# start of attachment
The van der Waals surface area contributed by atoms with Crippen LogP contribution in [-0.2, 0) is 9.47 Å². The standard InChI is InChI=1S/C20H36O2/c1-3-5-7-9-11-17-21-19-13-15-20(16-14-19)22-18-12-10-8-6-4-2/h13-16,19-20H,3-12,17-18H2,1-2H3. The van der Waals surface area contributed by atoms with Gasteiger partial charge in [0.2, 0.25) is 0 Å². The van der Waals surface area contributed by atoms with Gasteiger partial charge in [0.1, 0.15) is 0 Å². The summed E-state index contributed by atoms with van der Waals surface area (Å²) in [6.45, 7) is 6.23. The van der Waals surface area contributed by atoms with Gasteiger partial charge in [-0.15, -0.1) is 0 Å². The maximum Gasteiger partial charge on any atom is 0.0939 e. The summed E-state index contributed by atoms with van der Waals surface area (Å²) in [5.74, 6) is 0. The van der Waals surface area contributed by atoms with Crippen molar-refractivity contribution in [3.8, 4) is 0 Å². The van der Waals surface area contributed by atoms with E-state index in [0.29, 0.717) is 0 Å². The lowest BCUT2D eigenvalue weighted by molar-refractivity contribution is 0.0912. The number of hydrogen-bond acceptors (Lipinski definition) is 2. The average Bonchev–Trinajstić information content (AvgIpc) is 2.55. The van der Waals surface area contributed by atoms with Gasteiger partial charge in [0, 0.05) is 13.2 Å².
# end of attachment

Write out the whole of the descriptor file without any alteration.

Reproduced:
The van der Waals surface area contributed by atoms with Crippen LogP contribution in [-0.2, 0) is 9.47 Å². The standard InChI is InChI=1S/C20H36O2/c1-3-5-7-9-11-17-21-19-13-15-20(16-14-19)22-18-12-10-8-6-4-2/h13-16,19-20H,3-12,17-18H2,1-2H3. The van der Waals surface area contributed by atoms with Gasteiger partial charge in [0.2, 0.25) is 0 Å². The van der Waals surface area contributed by atoms with Gasteiger partial charge in [0.1, 0.15) is 0 Å². The summed E-state index contributed by atoms with van der Waals surface area (Å²) in [6.45, 7) is 6.23. The van der Waals surface area contributed by atoms with Gasteiger partial charge in [-0.15, -0.1) is 0 Å². The maximum Gasteiger partial charge on any atom is 0.0939 e. The summed E-state index contributed by atoms with van der Waals surface area (Å²) in [5.74, 6) is 0. The van der Waals surface area contributed by atoms with Crippen molar-refractivity contribution in [3.8, 4) is 0 Å². The van der Waals surface area contributed by atoms with E-state index in [0.29, 0.717) is 0 Å². The lowest BCUT2D eigenvalue weighted by molar-refractivity contribution is 0.0912. The number of hydrogen-bond acceptors (Lipinski definition) is 2. The average Bonchev–Trinajstić information content (AvgIpc) is 2.55. The van der Waals surface area contributed by atoms with Gasteiger partial charge in [0, 0.05) is 13.2 Å².